It was 12 days before I was cleared to stop taking social distancing precautions with Austin. People complain about the isolation and boredom of not being able to leave the house, but wow do we need to talk more about not being able to hug a loved one or sit next to them on the couch to watch a television show.
I realized I had taken everyday interactions for granted. The sudden loss of comfort and physical touch is not something I wish for anyone. It truly makes you feel alone. Thankfully, this world was blessed with doggos. Snuggles with Remi were a life saver during this weird time.
We are an adaptable species
Eventually, putting my N95 on every morning to walk to the bathroom became routine. Sure I occasionally forgot I needed to stay 6 feet away from Austin, but many things quickly became habitual. Spraying the counters with disinfectant, not reaching my hand into our shared cereal box, taking my temperature every morning and night. It’s strange how we conform so quickly to new daily routines.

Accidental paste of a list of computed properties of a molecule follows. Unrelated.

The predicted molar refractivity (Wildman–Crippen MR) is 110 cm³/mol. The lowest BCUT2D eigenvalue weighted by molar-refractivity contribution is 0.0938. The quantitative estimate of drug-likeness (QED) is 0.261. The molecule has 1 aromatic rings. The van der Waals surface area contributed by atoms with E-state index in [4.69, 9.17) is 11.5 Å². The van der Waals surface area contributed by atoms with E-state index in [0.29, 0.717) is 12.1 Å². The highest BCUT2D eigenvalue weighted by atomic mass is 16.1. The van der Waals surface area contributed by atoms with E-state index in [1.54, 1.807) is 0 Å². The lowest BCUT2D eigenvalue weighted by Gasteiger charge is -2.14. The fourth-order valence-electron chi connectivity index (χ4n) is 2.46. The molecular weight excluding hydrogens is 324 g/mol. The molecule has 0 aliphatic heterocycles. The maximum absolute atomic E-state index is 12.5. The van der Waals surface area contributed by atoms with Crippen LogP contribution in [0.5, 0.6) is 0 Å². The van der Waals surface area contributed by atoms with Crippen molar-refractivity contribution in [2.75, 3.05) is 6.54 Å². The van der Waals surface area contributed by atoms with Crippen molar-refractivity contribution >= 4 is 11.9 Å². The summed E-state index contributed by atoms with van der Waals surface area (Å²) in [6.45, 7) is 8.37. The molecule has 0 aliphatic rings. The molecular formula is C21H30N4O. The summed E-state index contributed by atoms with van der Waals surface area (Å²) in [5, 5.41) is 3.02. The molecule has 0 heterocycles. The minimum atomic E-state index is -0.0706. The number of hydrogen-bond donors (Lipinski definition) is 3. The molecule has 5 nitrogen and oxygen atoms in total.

COVID-19 has drastically changed our daily life, but it is also admirable the way we all just keep moving forward. The sun still sets and the world still turns in a COVID-less or COVID-filled world. So we continue. We wear masks in the grocery store. We stay home for 14 days after exposure. We do our corporate work in our pajamas, on our personal laptops, from the comfort of our own bed. We keep on keeping on, what a species.
Confinement kills creativity